Presentation Abstract

Session: 766-780-Sports Medicine/Arthroscopy VII
Date/Time: Friday, Mar 14, 2014, 4:12 PM - 4:18 PM
Location Theater A
Presentation Number: Paper 768
Title: Relationship between Years of Participation and Neurocognitive Function among Adolescent Football Athletes
Classification: +Head (Sports Med/Arthro)
Keywords: Injuries; Miscellaneous
Author(s): Gregory W. Stewart, MD, New Orleans, Louisiana
Leann Myers, PhD, New Orleans, Louisiana
Roberta Bell, Metairie, Louisiana
Hagar T. Elgendy, BS, MS, New Orleans, Louisiana
Jenifer Juengling, PhD, Laplace, Louisiana
Felix H. Savoie III, MD, New Orleans, Louisiana
Abstract: INTRODUCTION: Head impacts, both concussive and sub-concussive, are common among high school football athletes. Research that examines the biomechanics and functional effects of sub-concussive impacts is at its infancy. Often, medical management and clinical research of the athlete with head impacts are often convoluted by failure of the athlete to report their head injury to an authority figure. It is essential to identify the effects of exposure to sub-concussive impacts on an adolescent athlete’s susceptibility to chronic injury to guide clinical management of athletes. This study tested for correlations between years of participation in football and digit symbol substitution (DSS), pure reaction time (PRT), choice reaction time (CRT), age and concussion history.
METHODS: This was a retrospective analysis of prospectively acquired data from the pre-participation health screenings that were conducted among adolescent football athletes in southeast Louisiana. Performance on neuropsychological tasks (digit substitution, pure reaction time and choice reaction time), years of football participation, age and concussion history of 1,289 of anonymized subjects were obtained from a previously established database of sport related brain injuries between August 1998 and August 2001. Fifty-nine subjects were excluded because of missing demographic data. Correlations between years of football participation, DSS, PRT, CRT, age and concussion history were examined using Spearman rank correlation. A p value of < 0.01 was considered significant.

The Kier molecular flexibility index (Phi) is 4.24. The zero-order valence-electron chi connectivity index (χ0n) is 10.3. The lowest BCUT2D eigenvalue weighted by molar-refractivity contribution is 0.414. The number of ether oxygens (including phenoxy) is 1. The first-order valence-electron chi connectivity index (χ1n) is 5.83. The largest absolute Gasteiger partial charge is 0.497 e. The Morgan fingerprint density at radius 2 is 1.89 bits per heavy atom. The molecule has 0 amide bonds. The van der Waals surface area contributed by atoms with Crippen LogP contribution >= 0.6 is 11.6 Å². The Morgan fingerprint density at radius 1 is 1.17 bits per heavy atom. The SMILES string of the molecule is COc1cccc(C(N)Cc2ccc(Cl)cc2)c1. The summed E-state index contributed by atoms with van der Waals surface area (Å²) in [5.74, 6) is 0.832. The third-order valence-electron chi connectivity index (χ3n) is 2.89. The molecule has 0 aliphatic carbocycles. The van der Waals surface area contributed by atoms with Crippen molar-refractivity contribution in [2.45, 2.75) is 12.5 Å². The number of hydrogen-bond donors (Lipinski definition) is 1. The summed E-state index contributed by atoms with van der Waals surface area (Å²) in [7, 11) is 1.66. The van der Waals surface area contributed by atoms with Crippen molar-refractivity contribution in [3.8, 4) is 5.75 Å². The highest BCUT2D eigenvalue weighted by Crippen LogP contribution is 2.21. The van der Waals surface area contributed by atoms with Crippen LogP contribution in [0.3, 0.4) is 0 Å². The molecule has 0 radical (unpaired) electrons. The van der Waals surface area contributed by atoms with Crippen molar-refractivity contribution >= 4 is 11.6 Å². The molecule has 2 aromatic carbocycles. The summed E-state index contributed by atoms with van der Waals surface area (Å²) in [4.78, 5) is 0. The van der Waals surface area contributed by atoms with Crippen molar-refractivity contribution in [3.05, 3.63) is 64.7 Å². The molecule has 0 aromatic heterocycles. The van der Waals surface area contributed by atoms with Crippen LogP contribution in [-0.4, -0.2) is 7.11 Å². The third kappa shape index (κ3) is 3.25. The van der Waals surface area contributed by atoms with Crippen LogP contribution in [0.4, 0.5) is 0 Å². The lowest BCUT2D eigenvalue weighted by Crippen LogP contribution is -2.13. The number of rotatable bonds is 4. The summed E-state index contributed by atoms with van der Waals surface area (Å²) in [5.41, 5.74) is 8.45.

RESULTS: A total of 1,662 observations were recorded across the four years among young men of a mean age of 15.9 years (SD 1.2) participating on football teams for a mean duration of 4.4 years (SD 3.1). The race of 71.59% of the sample was Black, 26.3% were Caucasian, 1.41% were Hispanic and 0.71% were other. Only 4% of the sample suffered a sport concussion. Age was significantly positively related to performance on the DSS task (p < 0.0001) but years of football remained significantly and positively associated with DSS after controlling for age (p < 0.0001). There was no association between history of concussion and DSS despite adding concussion to the model with years of football participation (p<0.0001). There was no significant association between years of football participation and PRT (p = 0.07) or CRT (p = 0.25).
DISCUSSION AND CONCLUSION: The correlation between the number of years of football participation and the performance on the digit symbol substitution does not support the hypothesis that participation in collision sport negatively affects neurocognitive function. These data have important implications for athletes and medical evaluations of the functional risks associated with collision sport participation. Future longitudinal investigation into the relationship between additional measures of neurocognitive function and demographic variables among athletes that participate in collision sports may alter a clinical approach to the assessment and treatment of this patient population.




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